Friday, June 22, 2012

VC 2006-11: $136 Billion In, $146 Billion Out

There's a lot of talk recently about a Kaufmann Foundation report on the venture capital industry that states:
Over the past decade, public stock markets have outperformed the average venture capital fund and for 15 years, VC funds have failed to return to investors the significant amounts of cash invested, despite high-profile successes, including Google, Groupon and LinkedIn.
Doesn't sound promising, does it? I thought I'd try my hand at a back-of-the-envelope analysis of the situation, using the NVCA's own numbers.

What I did was look at the period from 2006 to 2011, and compare annual commitments to venture capital (e.g. the amount of money going into the asset class) and annual exit value from M&A activity and IPOs. I'm indebted to PEHub and Robert Ackerman, who brought these numbers to my attention. I've rounded to the nearest billion, because hey, this isn't rocket science.

VC Commitments
2006: $32 billion
2007: $31 billion
2008: $26 billion
2009: $16 billion
2010: $13 billion
2011: $18 billion

Exit Value (M&A)
2006: $19 Billion
2007: $30 Billion
2008: $14 Billion
2009: $13 Billion
2010: $18 Billion
2011: $24 Billion

Note that these are just values for transactions where the purchase price was disclosed. However, since transactions where the purchase price isn't disclosed tend to be very small, it's a good approximation.

Exit Value (IPO)
2006: $5 Billion
2007: $11 Billion
2008: $0 Billion
2009: $2 Billion
2010: $7 Billion
2011: $10 Billion

While these numbers look small, it's also important to note that most IPO offerings only account for about 1/7th of the total shares, so we need to multiply by 7 to get the total value of these IPOs. Applying this correction gives us the following numbers:

Exit Value (IPO, grossed up to account for offer %)
2006: $35 Billion
2007: $77 Billion
2008: $0 Billion
2009: $14 Billion
2010: $49 Billion
2011: $70 Billion

Now let's add the M&A and grossed up IPO figures to get a total exit figure:

Total Exit Value
2006: $54 Billion
2007: $107 Billion
2008: $14 Billion
2009: $27 Billion
2010: $67 Billion
2011: $94 Billion

But wait, we're not done yet.

This is the total exit value, but VCs don't own 100% of their portfolio companies. For simplicity sake, let's assume they own 50% (which means employees own 10-20% and founders 30-40%).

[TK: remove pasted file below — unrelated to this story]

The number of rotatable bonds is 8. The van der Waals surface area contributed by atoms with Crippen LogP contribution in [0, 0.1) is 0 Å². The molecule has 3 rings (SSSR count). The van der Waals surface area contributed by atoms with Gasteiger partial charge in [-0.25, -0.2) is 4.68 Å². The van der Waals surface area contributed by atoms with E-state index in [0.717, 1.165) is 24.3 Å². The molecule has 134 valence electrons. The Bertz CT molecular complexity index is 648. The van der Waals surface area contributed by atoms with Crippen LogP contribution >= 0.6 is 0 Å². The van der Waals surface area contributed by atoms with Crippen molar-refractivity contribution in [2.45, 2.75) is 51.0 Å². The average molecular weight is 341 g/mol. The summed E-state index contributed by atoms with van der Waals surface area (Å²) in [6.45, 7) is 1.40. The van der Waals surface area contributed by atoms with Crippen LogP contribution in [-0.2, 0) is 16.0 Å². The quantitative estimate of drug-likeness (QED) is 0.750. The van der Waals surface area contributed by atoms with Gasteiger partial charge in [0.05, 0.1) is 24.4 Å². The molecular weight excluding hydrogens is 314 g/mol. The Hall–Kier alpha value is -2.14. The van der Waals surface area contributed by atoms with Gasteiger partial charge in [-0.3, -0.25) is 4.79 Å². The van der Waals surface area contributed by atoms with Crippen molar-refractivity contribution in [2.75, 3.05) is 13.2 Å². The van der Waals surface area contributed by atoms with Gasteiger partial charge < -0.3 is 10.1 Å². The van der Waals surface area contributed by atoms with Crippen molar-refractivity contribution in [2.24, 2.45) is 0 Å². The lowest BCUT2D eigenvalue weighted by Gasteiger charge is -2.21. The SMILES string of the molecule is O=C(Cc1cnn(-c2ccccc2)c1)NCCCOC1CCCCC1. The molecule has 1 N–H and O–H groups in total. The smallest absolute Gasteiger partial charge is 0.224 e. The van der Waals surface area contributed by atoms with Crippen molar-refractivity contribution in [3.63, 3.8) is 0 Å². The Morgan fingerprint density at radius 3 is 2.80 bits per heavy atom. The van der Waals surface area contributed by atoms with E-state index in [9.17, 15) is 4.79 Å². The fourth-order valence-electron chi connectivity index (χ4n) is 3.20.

Total Exit Value To VCs
2006: $27 Billion
2007: $53 Billion
2008: $7 Billion
2009: $14 Billion
2010: $34 Billion
2011: $47 Billion

But wait, there's still more. Let's not forget that VCs charge their LPs a 20% carry, so we need to reduces the exit value figures by 20%.

Total Exit Value To LPs
2006: $22 Billion
2007: $42 Billion
2008: $6 Billion
2009: $11 Billion
2010: $27 Billion
2011: $38 Billion

That means the grand totals for this 6 year period are $136 Billion invested into the asset class, $146 Billion returned by the asset class.

In some ways, this isn't fair, since one doesn't expect VC investments to deliver a return for many years, but it is a good picture of the "steady state" of the industry.

Over this time period, the total return was 7.1%. Not annually. Overall.

Over the same time period, the total return on the Vanguard S&P 500 Index fund was 12.6%.

Again, these are very rough calculations (rounded to the nearest billion, remember?), but they certainly paint a picture of an asset class that hasn't produced great absolute or relative returns, especially in comparison to the past. And this is for a time period that includes two relative booms (2006-7, 2011).

What's missing in the aggregate, of course, is the performance of individual funds. A number of funds have delivered extremely strong returns over this same time period, with IRRs north of 30%. But the numbers do suggest that finding and investing in the right funds is more important than simply increasing one's exposure to venture capital.

6 comments:

Anonymous said...

Your methodology is lacking in both intellectual rigor and honesty. Your data is meaningless in any useful objective sense. We would all benefit from some form of explanation as to how a dollar invested in 1999 returned during an exit in 2006 has any meaningful relation to a dollar invested in 2006.

Chris said...

Dear Anonymous,

Please note the following paragraph:

"In some ways, this isn't fair, since one doesn't expect VC investments to deliver a return for many years, but it is a good picture of the "steady state" of the industry."

The amounts invested in the VC asset class have been at this level since the late 1990s. Plenty of time for those investments to pay off in 2006.

Jerry Neumann said...

Tough way to analyze, but accepting your premise, two nits:

1) Carry is 20% of the gain, not 20% of the exit. To be consistent, you should assume some sort of exit multiple (say 2x, being a guess at the average multiple of funds that actually pay carry?) So the carry paid on a $100 exit is only $10, not $20.

2) The return you cite is, in fact, an annual return (again, to be consistent.) The money goes in over five years and comes out over five years. Saying the class returned 7% over five years assumes that all the money went into the funds in 2006 and all the exits came out in 2011. If you do it this way you also see that some years the gain is enormous (2010, 2011) and some years it is a big loss. But this is an artifact of the method.

Making these two changes increases the return on venture to about 20% per year on a "steady state" basis.

Anonymous said...

Chris,

I hardly think either of those statements is fair; the data simply do not support them.

http://insiteny.org/wp-content/uploads/2011/01/B_DollarsInvested.jpg

Anonymous said...

...sorry, wrong chart. one moment, please.

Anonymous said...

...at any rate, I DISAGREE.